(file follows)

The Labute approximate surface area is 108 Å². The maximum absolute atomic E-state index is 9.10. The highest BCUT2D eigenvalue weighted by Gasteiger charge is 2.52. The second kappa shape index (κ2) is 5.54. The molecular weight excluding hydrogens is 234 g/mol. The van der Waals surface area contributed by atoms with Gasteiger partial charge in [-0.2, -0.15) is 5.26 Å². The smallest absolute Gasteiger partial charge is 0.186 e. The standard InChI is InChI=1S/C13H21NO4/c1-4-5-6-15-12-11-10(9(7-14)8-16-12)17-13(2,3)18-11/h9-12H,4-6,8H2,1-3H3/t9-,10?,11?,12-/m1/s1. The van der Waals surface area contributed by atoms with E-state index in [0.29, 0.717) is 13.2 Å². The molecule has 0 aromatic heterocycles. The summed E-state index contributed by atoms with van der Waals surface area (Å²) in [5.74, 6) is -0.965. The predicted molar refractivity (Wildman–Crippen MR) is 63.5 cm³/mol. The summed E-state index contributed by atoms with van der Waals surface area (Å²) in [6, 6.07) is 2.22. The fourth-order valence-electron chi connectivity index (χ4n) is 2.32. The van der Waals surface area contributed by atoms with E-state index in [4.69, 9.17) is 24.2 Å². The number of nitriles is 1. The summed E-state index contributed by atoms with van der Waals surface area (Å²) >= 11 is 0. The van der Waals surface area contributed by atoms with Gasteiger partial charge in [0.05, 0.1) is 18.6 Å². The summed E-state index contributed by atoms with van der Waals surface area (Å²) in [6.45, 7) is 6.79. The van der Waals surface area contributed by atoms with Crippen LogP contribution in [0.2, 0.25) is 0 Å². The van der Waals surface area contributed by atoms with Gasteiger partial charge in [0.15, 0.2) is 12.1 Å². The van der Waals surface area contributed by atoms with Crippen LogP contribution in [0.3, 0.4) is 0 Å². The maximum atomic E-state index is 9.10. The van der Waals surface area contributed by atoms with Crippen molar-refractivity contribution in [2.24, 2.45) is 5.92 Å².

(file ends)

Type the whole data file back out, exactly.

The Labute approximate surface area is 108 Å². The maximum absolute atomic E-state index is 9.10. The highest BCUT2D eigenvalue weighted by Gasteiger charge is 2.52. The second kappa shape index (κ2) is 5.54. The molecular weight excluding hydrogens is 234 g/mol. The van der Waals surface area contributed by atoms with Gasteiger partial charge in [-0.2, -0.15) is 5.26 Å². The smallest absolute Gasteiger partial charge is 0.186 e. The standard InChI is InChI=1S/C13H21NO4/c1-4-5-6-15-12-11-10(9(7-14)8-16-12)17-13(2,3)18-11/h9-12H,4-6,8H2,1-3H3/t9-,10?,11?,12-/m1/s1. The van der Waals surface area contributed by atoms with E-state index in [0.29, 0.717) is 13.2 Å². The molecule has 0 aromatic heterocycles. The summed E-state index contributed by atoms with van der Waals surface area (Å²) in [5.74, 6) is -0.965. The predicted molar refractivity (Wildman–Crippen MR) is 63.5 cm³/mol. The summed E-state index contributed by atoms with van der Waals surface area (Å²) in [6, 6.07) is 2.22. The fourth-order valence-electron chi connectivity index (χ4n) is 2.32. The van der Waals surface area contributed by atoms with E-state index in [4.69, 9.17) is 24.2 Å². The number of nitriles is 1. The summed E-state index contributed by atoms with van der Waals surface area (Å²) >= 11 is 0. The van der Waals surface area contributed by atoms with Gasteiger partial charge in [0.05, 0.1) is 18.6 Å². The summed E-state index contributed by atoms with van der Waals surface area (Å²) in [6.45, 7) is 6.79. The van der Waals surface area contributed by atoms with Crippen LogP contribution in [0.2, 0.25) is 0 Å². The van der Waals surface area contributed by atoms with Gasteiger partial charge in [0.15, 0.2) is 12.1 Å². The van der Waals surface area contributed by atoms with Crippen LogP contribution in [0.3, 0.4) is 0 Å². The maximum atomic E-state index is 9.10. The van der Waals surface area contributed by atoms with Crippen molar-refractivity contribution in [2.24, 2.45) is 5.92 Å².